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What Life After Gastric Bypass Surgery Is Really Like

Updated on November 25, 2008
Life after gastric bypass isn't the "easy solution" it's often billed as
Life after gastric bypass isn't the "easy solution" it's often billed as

So what is life after gastric bypass surgery really like?

It's become one of the most popular weapons in the war against obesity, with approximately 150,000 people undergoing the procedure every year in the US alone. And hundreds of thousands more are seriously considering it.

And why not? It's billed as a safe, easy solution to a problem that often seems impossible to solve. Morbidly obese people are almost never able to lose all the extra weight they carry. Statistically, the best most can do is to lose 10% of their excess. And 95% of the time, those pounds come right back in almost no time.

Yet with gastric bypass surgery, patients lose an average of 50 - 80% of their excess weight, and generally are able to keep it off.

Those success statistics are all that most of the general public know about the procedure. It's very hard to find honest, objective information on how life changes, for better and for worse, after gastric bypass.

Because make no mistake, your life does change drastically after gastric bypass surgery. Many patients say that having this surgery is just as big of an upheaval as getting married, or bringing home your first baby. And that's before the weight loss even starts.

Everything about your life changes, or is at least impacted in some way. Many of these changes can be unexpected. And that makes them seem bigger and more traumatic than they really are. People who have a better idea of what to expect are usually much better prepared, and often find the post-op period much less stressful.

Your eating habits are the first thing that changes after gastric bypass
Your eating habits are the first thing that changes after gastric bypass

After Gastric Bypass, You Eat Differently

That may sound a bit obvious - it is, after all, part of the reason for having weight loss surgery. But it's hard to comprehend beforehand what those changes will be, and more importantly, how their impact will reverberate through the rest of your life.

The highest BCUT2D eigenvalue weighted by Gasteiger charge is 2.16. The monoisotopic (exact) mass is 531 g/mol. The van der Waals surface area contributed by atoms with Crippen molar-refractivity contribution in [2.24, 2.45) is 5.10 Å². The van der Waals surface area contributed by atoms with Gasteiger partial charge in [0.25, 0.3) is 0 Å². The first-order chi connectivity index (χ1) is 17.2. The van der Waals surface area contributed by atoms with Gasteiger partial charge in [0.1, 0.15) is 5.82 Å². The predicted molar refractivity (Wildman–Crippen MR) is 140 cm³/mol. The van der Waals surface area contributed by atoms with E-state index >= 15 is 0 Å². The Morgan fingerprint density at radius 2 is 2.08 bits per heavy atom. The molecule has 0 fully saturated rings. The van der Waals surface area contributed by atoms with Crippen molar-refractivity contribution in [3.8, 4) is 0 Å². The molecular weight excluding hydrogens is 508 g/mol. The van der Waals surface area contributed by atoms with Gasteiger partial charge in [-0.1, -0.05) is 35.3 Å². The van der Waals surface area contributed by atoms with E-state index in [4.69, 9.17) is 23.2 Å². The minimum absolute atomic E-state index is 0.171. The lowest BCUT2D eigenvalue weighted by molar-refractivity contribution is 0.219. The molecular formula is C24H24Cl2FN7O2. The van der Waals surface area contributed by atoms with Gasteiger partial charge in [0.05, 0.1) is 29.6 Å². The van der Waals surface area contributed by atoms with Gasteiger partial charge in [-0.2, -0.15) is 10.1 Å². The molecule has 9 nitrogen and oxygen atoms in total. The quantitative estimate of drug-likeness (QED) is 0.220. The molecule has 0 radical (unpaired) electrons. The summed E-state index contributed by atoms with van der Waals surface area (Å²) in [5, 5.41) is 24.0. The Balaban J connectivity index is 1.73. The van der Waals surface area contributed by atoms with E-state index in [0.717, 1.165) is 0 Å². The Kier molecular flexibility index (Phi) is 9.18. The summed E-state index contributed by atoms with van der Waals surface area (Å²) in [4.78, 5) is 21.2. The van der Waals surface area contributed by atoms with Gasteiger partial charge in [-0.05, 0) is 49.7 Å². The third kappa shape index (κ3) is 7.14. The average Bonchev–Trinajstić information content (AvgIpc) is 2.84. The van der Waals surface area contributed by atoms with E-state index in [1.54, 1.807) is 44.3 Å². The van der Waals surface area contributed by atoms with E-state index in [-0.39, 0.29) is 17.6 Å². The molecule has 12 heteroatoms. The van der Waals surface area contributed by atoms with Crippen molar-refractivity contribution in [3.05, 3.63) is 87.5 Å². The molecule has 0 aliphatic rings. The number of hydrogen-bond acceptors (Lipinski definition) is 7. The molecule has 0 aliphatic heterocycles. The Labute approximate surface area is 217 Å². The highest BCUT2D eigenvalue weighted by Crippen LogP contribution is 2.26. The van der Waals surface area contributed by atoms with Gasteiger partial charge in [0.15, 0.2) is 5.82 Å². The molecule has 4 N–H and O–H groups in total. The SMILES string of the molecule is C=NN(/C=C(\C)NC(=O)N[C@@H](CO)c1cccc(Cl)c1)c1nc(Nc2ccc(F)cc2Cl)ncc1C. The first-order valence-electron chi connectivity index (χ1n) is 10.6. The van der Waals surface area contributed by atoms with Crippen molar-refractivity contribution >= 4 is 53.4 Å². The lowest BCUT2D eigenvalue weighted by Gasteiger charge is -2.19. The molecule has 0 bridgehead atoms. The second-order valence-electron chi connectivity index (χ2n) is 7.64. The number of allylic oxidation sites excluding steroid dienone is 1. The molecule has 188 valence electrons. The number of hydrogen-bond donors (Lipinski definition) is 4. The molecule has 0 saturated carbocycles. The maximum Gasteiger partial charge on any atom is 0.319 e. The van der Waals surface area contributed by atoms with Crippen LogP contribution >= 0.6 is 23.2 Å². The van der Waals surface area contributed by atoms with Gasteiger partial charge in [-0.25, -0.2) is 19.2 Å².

You already know that the amount of food you can eat will be drastically limited. In the first few months, you may feel full after only a few bites. Eventually, say a year or 18 months after gastric bypass, you should be able to eat about a cup to a cup-and-a-half of food at any one time.

But you won't be able to eat as much as your mind may want. Nor will you be able to tolerate many of the foods you may crave. What you do eat must be taken in slowly, with very small bites that are chewed, chewed, chewed to oblivion.

You're forced to stick to these "rules" by the very painful consequences that happen if you don't. Un-chewed food hurts. Too much food hurts - and comes right back up. The wrong foods can make you sweaty and nauseous ("dumping syndrome.")

These physical consequences are why some people choose gastric bypass in the first place - they feel they won't have to rely on their own weak will power any more.

Even so, the months after gastric bypass can be extremely frustrating as you are forced to make new habits. In many ways it can feel like an addict learning to live without his favorite drug.

Every relationship will be altered in some way after gastric bypass
Every relationship will be altered in some way after gastric bypass

Your Relationships Change After Gastric Bypass

It's no surprise that your relationship with food will change after gastric bypass. What does catch many people off guard is the way so many of your personal relationships change.

So much of our lives revolve around food. Family dinners, holidays, dates - all of these events are impacted by your altered ability to eat.

But most surprising of all is often the way others begin to change the way they treat you. As you lose weight, and as you process your new relationship with food and the attitudes & habits that got you overweight in the first place, you'll probably start feeling a lot more confident.

People who never noticed you before will suddenly take an interest. People you thought were good friends turn into jealous critics. Some relationships will grow stronger. Others will grow apart or even end.

In particular, gastric bypass affects marriage and romantic relationships. The early weeks after surgery can be quite an emotional roller-coaster. And some spouses or parters can become insecure with a newly-attractive and confident partner. It's said that good relationships are made better, bad ones are made weaker.